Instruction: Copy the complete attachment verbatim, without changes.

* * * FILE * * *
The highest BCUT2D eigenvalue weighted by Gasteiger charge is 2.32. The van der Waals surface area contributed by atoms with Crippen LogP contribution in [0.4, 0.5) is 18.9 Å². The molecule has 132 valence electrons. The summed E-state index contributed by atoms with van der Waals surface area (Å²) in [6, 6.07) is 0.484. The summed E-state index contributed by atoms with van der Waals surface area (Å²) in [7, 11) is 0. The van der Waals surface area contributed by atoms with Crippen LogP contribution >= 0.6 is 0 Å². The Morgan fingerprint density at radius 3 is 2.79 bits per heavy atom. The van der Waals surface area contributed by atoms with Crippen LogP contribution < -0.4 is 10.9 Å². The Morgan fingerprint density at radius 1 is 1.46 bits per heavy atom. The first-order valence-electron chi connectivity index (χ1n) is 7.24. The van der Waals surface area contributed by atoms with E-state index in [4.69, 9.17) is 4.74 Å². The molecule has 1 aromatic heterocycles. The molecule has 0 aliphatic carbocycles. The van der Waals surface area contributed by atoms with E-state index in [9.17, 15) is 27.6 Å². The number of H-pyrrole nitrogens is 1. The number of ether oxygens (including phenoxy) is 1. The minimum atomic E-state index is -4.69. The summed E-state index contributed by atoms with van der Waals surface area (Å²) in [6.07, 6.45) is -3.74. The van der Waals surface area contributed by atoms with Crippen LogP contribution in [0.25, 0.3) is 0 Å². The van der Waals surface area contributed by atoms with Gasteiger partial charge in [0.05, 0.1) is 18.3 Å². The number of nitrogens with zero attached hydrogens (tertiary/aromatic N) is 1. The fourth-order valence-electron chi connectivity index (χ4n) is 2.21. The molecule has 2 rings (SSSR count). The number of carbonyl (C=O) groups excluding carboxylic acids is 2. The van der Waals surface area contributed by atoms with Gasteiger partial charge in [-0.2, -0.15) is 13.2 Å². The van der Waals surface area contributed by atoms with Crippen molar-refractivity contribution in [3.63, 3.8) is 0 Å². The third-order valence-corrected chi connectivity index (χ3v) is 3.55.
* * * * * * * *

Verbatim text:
The highest BCUT2D eigenvalue weighted by Gasteiger charge is 2.32. The van der Waals surface area contributed by atoms with Crippen LogP contribution in [0.4, 0.5) is 18.9 Å². The molecule has 132 valence electrons. The summed E-state index contributed by atoms with van der Waals surface area (Å²) in [6, 6.07) is 0.484. The summed E-state index contributed by atoms with van der Waals surface area (Å²) in [7, 11) is 0. The van der Waals surface area contributed by atoms with Crippen LogP contribution >= 0.6 is 0 Å². The Morgan fingerprint density at radius 3 is 2.79 bits per heavy atom. The van der Waals surface area contributed by atoms with Crippen LogP contribution < -0.4 is 10.9 Å². The Morgan fingerprint density at radius 1 is 1.46 bits per heavy atom. The first-order valence-electron chi connectivity index (χ1n) is 7.24. The van der Waals surface area contributed by atoms with E-state index in [4.69, 9.17) is 4.74 Å². The molecule has 1 aromatic heterocycles. The molecule has 0 aliphatic carbocycles. The van der Waals surface area contributed by atoms with E-state index in [9.17, 15) is 27.6 Å². The number of H-pyrrole nitrogens is 1. The number of ether oxygens (including phenoxy) is 1. The minimum atomic E-state index is -4.69. The summed E-state index contributed by atoms with van der Waals surface area (Å²) in [6.07, 6.45) is -3.74. The van der Waals surface area contributed by atoms with Crippen LogP contribution in [0.25, 0.3) is 0 Å². The van der Waals surface area contributed by atoms with Gasteiger partial charge in [0.05, 0.1) is 18.3 Å². The number of nitrogens with zero attached hydrogens (tertiary/aromatic N) is 1. The fourth-order valence-electron chi connectivity index (χ4n) is 2.21. The molecule has 2 rings (SSSR count). The number of carbonyl (C=O) groups excluding carboxylic acids is 2. The van der Waals surface area contributed by atoms with Gasteiger partial charge in [-0.2, -0.15) is 13.2 Å². The van der Waals surface area contributed by atoms with Crippen molar-refractivity contribution in [3.63, 3.8) is 0 Å². The third-order valence-corrected chi connectivity index (χ3v) is 3.55.